We piled into the car, excited at the prospect of an outing. Life behind walls, while safe, can be a bit dull. With our local helper Moses as our guide, we headed out of town on a dirt road, eagerly anticipating seeing some of the countryside on the 20km drive to our destination. Before long, the road became uneven and cratered with holes. Good thing we were driving a small 4WD, able to handle the rough terrain. We drove through a forested area, over a small creek, and through some simple villages. Everywhere we drove, people stopped to look at us. Occasionally we heard the cries of "Muzungu!", white man, or had children run after our car. We continued on through banana plantations and farming areas, with crops, goats, cows, and the occasional pig. The road became rougher, and our speed lower. Soon the kids running beside us could keep up with the car. Eventually Moses pointed to a small town ahead of us. We had arrived. The air was hot and still, and as we drove into the dusty town, children ran beside the car and crowded around us as we stopped. A crowd gathered quickly around the car, and we got out. Our girls were afraid, and wanted to be carried. The crowd was thick and tight, and it was difficult to move, but we pushed forward and came to the small market to find what we had come for - a barbecue. We looked it over, noting the ingenuity of craftsman working with what they can find, and decided we liked it. Through a gap in the crowd I noticed a small wooden table and some benches. Ready made furniture! We pushed our way through the crowd so we could see it. It was the perfect size for a table for the children. Christian looked over the workmanship and found the most stable table and bench. We mentioned to Moses that we'd like to buy it, and the barbecue too, and headed back to the car with the crowd following us, leaving Moses to pay. The children, exhausted from the attention, and having people touch and pinch their white skin, sat quietly in the car while we waited. Finally the car was loaded and we were on our way again, back over the bumpy roads and through the villages. As we approached the forested area, we saw them. Baboons! They had run out of their forest home and were drinking water from the puddles on the road. We stopped the car and pulled out our mobile phones, hoping to get a good photo. We watched for a while, then started driving again when they had left. Our excursion had taken three hours and all our energy. We collapsed in a heap, exhausted. After a brief nap, Isabel woke up and cried hysterically and uncontrollably for close to an hour before she would talk to me. "I...didn't...like....being.....pushed!" We succumbed to sleep, too tired to cope with more for the day.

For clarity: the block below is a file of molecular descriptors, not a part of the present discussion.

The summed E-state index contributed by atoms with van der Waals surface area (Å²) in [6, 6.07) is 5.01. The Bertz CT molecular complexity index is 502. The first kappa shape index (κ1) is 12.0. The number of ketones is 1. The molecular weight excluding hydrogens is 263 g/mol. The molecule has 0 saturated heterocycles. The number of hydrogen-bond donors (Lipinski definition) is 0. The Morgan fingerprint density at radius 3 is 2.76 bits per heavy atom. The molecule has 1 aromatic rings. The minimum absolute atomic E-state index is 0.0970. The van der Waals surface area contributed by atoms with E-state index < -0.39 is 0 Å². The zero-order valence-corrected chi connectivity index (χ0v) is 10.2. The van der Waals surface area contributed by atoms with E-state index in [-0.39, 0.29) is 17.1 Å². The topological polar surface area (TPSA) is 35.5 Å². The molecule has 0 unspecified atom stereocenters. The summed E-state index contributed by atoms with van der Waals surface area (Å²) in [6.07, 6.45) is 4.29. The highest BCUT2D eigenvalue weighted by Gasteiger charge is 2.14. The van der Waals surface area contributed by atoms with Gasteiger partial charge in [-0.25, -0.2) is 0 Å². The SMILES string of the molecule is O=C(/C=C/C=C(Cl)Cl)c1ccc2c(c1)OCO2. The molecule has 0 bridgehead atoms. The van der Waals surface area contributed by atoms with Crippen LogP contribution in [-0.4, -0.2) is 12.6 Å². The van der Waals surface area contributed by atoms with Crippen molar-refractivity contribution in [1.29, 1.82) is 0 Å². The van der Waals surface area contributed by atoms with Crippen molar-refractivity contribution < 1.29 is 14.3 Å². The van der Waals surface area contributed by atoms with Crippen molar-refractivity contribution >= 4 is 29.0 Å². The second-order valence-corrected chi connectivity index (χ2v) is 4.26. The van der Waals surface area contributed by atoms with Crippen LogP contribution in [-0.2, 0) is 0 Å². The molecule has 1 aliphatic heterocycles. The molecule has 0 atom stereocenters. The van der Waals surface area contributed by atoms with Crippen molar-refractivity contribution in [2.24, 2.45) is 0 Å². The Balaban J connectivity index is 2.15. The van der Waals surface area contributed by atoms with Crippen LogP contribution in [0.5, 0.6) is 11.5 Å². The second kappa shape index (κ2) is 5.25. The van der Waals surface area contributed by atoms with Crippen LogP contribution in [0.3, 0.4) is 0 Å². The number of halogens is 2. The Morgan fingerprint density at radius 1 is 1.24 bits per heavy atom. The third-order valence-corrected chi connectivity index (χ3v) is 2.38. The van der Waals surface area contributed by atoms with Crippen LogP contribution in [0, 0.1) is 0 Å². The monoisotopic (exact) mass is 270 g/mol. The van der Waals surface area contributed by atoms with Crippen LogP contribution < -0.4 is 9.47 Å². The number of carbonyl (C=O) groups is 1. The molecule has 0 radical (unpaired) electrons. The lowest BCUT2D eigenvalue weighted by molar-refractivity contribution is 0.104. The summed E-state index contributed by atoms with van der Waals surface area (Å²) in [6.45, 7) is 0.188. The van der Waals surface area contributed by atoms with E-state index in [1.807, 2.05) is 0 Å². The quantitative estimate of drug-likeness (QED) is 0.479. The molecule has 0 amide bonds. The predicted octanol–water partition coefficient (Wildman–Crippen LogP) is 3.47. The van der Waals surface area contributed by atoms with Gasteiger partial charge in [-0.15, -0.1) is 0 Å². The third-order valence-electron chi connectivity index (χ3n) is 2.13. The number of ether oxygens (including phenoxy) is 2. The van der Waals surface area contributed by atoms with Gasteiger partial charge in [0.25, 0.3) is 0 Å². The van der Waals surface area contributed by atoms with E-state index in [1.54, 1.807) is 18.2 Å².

The reality of life here is so different from what we are used to. We are used to managing ourselves, finding what we want easily, and buying new things from the nearest shop. Here, we are helpless without someone to help us. Help us find the way, help us communicate, help negotiate a reasonable price, help finding what we need, help ordering furniture from the local carpenters, so it's what we want. Having help is a part of every day life here, and not just for foreigners like us. Being willing to ask for help, to employ someone to help, to accept help, to wait for help, is one of the biggest lessons we are learning right now. Moses is an invaluable help. He's employed by our friends, who we are currently living with, to keep the garden, wash their clothes, and do the grocery shopping, which is an all day job. He saves us so much time, and invariably money, as the colour of our skin raises prices. We have slowly started to employ our own help. A young mother of two comes twice a week to wash our clothes, while her two year old stands shyly under the tree and the baby crawls on the grass and splashes in the water. In a society where many people work from day to day, not knowing when the next job will come, our income can mean the difference between eating or going hungry for this little family. Half a day washing our clothes pays her the same as a full day of hard labour in the fields, giving her more time to care for her young family. It's a joy to know that we can help each other this way.
We have otherwise settled quite well into our new home in Nyagatare, and look forward to our new shelves being finished next week, so we can finish unpacking. The children and I have created a good rhythm with homeschooling, doing school work between 8 and 12 every day, and using the afternoons playing or joining Christian. Christian has used the last week getting things organised for the project building, buying necessary items and having meetings with a master builder. We have also employed a building helper, who has good knowledge of building and excellent English skills. Together with our teammate Christian, they are discussing and planning the project building, and the possibility of starting up vocational training in construction as soon as possible. It's quite exciting!
Hugs, Fiona xoxo